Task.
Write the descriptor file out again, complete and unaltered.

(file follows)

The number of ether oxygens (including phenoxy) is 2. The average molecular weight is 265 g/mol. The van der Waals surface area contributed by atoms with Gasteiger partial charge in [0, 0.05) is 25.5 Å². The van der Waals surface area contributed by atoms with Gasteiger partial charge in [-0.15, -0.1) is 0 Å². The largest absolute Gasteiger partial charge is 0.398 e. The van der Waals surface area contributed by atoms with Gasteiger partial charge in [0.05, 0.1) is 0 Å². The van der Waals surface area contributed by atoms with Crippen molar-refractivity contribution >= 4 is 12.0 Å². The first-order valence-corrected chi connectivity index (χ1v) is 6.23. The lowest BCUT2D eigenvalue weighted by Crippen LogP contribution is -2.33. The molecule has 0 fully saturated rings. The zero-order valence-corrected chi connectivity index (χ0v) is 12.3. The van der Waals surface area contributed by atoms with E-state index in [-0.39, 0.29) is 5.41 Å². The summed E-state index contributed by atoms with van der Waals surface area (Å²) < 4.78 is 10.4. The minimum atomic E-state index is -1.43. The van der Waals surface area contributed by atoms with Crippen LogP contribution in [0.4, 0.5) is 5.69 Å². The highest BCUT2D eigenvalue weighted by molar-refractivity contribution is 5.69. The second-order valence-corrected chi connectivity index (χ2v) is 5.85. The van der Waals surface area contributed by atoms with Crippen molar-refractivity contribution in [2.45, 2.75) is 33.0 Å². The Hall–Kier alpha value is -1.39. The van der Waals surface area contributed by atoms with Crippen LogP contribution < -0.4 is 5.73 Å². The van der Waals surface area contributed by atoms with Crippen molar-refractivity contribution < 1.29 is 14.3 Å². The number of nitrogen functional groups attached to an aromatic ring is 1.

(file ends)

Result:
The number of ether oxygens (including phenoxy) is 2. The average molecular weight is 265 g/mol. The van der Waals surface area contributed by atoms with Gasteiger partial charge in [0, 0.05) is 25.5 Å². The van der Waals surface area contributed by atoms with Gasteiger partial charge in [-0.15, -0.1) is 0 Å². The largest absolute Gasteiger partial charge is 0.398 e. The van der Waals surface area contributed by atoms with Gasteiger partial charge in [0.05, 0.1) is 0 Å². The van der Waals surface area contributed by atoms with Crippen molar-refractivity contribution >= 4 is 12.0 Å². The first-order valence-corrected chi connectivity index (χ1v) is 6.23. The lowest BCUT2D eigenvalue weighted by Crippen LogP contribution is -2.33. The molecule has 0 fully saturated rings. The zero-order valence-corrected chi connectivity index (χ0v) is 12.3. The van der Waals surface area contributed by atoms with E-state index in [-0.39, 0.29) is 5.41 Å². The summed E-state index contributed by atoms with van der Waals surface area (Å²) < 4.78 is 10.4. The minimum atomic E-state index is -1.43. The van der Waals surface area contributed by atoms with Crippen LogP contribution in [0.4, 0.5) is 5.69 Å². The highest BCUT2D eigenvalue weighted by molar-refractivity contribution is 5.69. The second-order valence-corrected chi connectivity index (χ2v) is 5.85. The van der Waals surface area contributed by atoms with Crippen molar-refractivity contribution in [2.45, 2.75) is 33.0 Å². The Hall–Kier alpha value is -1.39. The van der Waals surface area contributed by atoms with Crippen LogP contribution < -0.4 is 5.73 Å². The van der Waals surface area contributed by atoms with Crippen molar-refractivity contribution < 1.29 is 14.3 Å². The number of nitrogen functional groups attached to an aromatic ring is 1.